Railway research initiative to find cold climate fix
Health & Safety Transportation
EDMONTON (Canadian OH&S News)
EDMONTON (Canadian OH&S News)
A new university research program will be looking at making Canada’s railways — all 48,000 kilometres of them — safer and more efficient, especially in the harsh cold of northern winters.
The initiative consists of the Canadian Rail Research Laboratory (CaRRL), established at the University of Alberta, as well as the Natural Sciences and Engineering Research Council Industrial Research Chair in Railway Geomechanics.
The laboratory is a joint initiative between the federal and provincial governments, the university, the Association of American Railroads and railway operators CN and Canadian Pacific.
“Building a railroad isn’t driving spikes by hand anymore,” said Derek Martin, chair of the CaRRL. “It’s about the technology that keeps it operating 24 hours, the maintenance and freight. Essentially it’s like a pipeline but above ground.”
Research at the university will focus on “improving the efficiency of the railways operating in a harsh and changing Canadian climate” by conducting research into reducing the frequency of slowdowns caused by ground hazards, optimizing rail and rolling stock for cold environments, assessing the impact of climate change and establishing a risk tolerance strategy for railway operations, the laboratory’s website stated.
Martin, who is also a professor at the Edmonton university, explained that the lab is more of a research project spanning many different areas and disciplines of the university.
“You don’t walk into a building and just see one room that says ‘Canadian Rail Research Lab.’ We have a series of equipment used right across campus, in mechanical engineering, in our civil engineering,” he said. There are three similar labs operating at schools in the United States and the lab has an information exchange program set up with the American Association of Railroads, he added.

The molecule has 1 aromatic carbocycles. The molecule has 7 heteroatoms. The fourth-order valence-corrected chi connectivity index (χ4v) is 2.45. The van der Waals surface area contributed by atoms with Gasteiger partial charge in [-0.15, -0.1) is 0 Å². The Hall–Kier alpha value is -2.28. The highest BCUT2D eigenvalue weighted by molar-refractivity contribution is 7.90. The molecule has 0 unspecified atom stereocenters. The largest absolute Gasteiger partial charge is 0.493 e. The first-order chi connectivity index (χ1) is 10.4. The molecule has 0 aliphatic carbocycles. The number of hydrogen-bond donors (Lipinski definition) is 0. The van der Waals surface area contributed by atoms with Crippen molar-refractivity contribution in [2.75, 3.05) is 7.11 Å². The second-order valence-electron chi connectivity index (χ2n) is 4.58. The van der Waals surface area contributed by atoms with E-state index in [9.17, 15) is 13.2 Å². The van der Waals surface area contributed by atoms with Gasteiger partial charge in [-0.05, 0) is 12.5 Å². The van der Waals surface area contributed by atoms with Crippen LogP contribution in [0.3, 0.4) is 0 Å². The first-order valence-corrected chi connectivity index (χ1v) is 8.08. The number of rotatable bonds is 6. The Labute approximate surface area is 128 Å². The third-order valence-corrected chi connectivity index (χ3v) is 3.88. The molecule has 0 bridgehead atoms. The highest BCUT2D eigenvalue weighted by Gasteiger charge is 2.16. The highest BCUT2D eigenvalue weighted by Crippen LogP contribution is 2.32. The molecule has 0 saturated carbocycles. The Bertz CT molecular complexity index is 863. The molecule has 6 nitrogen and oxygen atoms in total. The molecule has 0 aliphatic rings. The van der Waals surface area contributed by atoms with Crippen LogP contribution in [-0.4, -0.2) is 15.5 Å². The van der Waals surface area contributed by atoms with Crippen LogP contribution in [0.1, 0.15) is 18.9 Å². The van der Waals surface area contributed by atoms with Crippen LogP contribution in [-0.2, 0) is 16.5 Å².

Railways are not a new topic at the University of Alberta — since 2004, the school has been doing research on ground hazards such as rockslides, landslides and avalanches and how they impact the railway, as well as what mitigating measures can be taken to prevent them. But with the greying of the industry, railways in Canada such as CN and Canada Pacific are looking for new blood, and tapping the universities to drum up enthusiasm for the rail sector.
“Lots of departments right across the country used to have fairly large transportation departments, but as time has gone on a lot of those departments have been eliminated or dwindled in size, and we experienced the same thing,” Martin said. In view of the resurgence in transportation engineering , he added that incorporating a course on railroad operation will expose students to “what is actually going on out there,” he added.
Warren Chandler, regional manager of public and government affairs for CN said from Edmonton that the company will be working with Martin in a support role. “It’s our hope that the establishment of this research chair will heighten the profile of the railway industry within the academic curriculum,” he said.
The lab will receive more than $5-million in funding over the next five years, a news release from the federal government said, with $1-million from Transport Canada and the Alberta Innovates – Technology Futures program, $500,000 from the AAR, CN and Canada Pacific, and $1.5-million from the Natural Sciences and Engineering Research Council.